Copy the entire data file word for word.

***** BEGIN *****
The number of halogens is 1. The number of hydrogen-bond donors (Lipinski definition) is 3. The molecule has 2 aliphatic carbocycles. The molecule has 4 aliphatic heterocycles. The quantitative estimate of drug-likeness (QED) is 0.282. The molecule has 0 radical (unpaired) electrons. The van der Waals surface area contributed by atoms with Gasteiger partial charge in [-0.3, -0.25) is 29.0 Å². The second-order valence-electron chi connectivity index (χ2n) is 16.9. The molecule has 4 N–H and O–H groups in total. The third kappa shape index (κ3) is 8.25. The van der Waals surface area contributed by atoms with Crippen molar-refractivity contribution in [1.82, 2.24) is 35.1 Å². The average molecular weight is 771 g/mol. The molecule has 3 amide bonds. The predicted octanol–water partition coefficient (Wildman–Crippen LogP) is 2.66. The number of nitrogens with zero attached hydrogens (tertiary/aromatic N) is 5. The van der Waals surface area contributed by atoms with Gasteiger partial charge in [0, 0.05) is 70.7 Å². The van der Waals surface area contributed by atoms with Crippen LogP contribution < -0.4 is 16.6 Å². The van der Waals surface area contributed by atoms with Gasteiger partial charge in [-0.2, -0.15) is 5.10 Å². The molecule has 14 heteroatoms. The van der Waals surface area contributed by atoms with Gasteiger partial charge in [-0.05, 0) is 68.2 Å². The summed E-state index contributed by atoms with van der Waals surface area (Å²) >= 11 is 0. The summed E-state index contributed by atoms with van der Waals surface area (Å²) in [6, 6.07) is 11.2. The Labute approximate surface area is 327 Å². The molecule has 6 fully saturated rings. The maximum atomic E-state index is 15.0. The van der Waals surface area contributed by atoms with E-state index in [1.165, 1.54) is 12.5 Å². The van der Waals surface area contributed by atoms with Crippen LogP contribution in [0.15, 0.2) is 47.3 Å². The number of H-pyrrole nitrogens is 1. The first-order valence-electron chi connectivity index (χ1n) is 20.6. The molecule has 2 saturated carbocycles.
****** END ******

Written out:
The number of halogens is 1. The number of hydrogen-bond donors (Lipinski definition) is 3. The molecule has 2 aliphatic carbocycles. The molecule has 4 aliphatic heterocycles. The quantitative estimate of drug-likeness (QED) is 0.282. The molecule has 0 radical (unpaired) electrons. The van der Waals surface area contributed by atoms with Gasteiger partial charge in [-0.3, -0.25) is 29.0 Å². The second-order valence-electron chi connectivity index (χ2n) is 16.9. The molecule has 4 N–H and O–H groups in total. The third kappa shape index (κ3) is 8.25. The van der Waals surface area contributed by atoms with Crippen molar-refractivity contribution in [1.82, 2.24) is 35.1 Å². The average molecular weight is 771 g/mol. The molecule has 3 amide bonds. The predicted octanol–water partition coefficient (Wildman–Crippen LogP) is 2.66. The number of nitrogens with zero attached hydrogens (tertiary/aromatic N) is 5. The van der Waals surface area contributed by atoms with Gasteiger partial charge in [0, 0.05) is 70.7 Å². The van der Waals surface area contributed by atoms with Crippen LogP contribution < -0.4 is 16.6 Å². The van der Waals surface area contributed by atoms with Gasteiger partial charge in [-0.2, -0.15) is 5.10 Å². The molecule has 14 heteroatoms. The van der Waals surface area contributed by atoms with Gasteiger partial charge in [-0.05, 0) is 68.2 Å². The summed E-state index contributed by atoms with van der Waals surface area (Å²) >= 11 is 0. The summed E-state index contributed by atoms with van der Waals surface area (Å²) in [6, 6.07) is 11.2. The Labute approximate surface area is 327 Å². The molecule has 6 fully saturated rings. The maximum atomic E-state index is 15.0. The van der Waals surface area contributed by atoms with E-state index in [1.165, 1.54) is 12.5 Å². The van der Waals surface area contributed by atoms with Crippen LogP contribution in [0.15, 0.2) is 47.3 Å². The number of H-pyrrole nitrogens is 1. The first-order valence-electron chi connectivity index (χ1n) is 20.6. The molecule has 2 saturated carbocycles.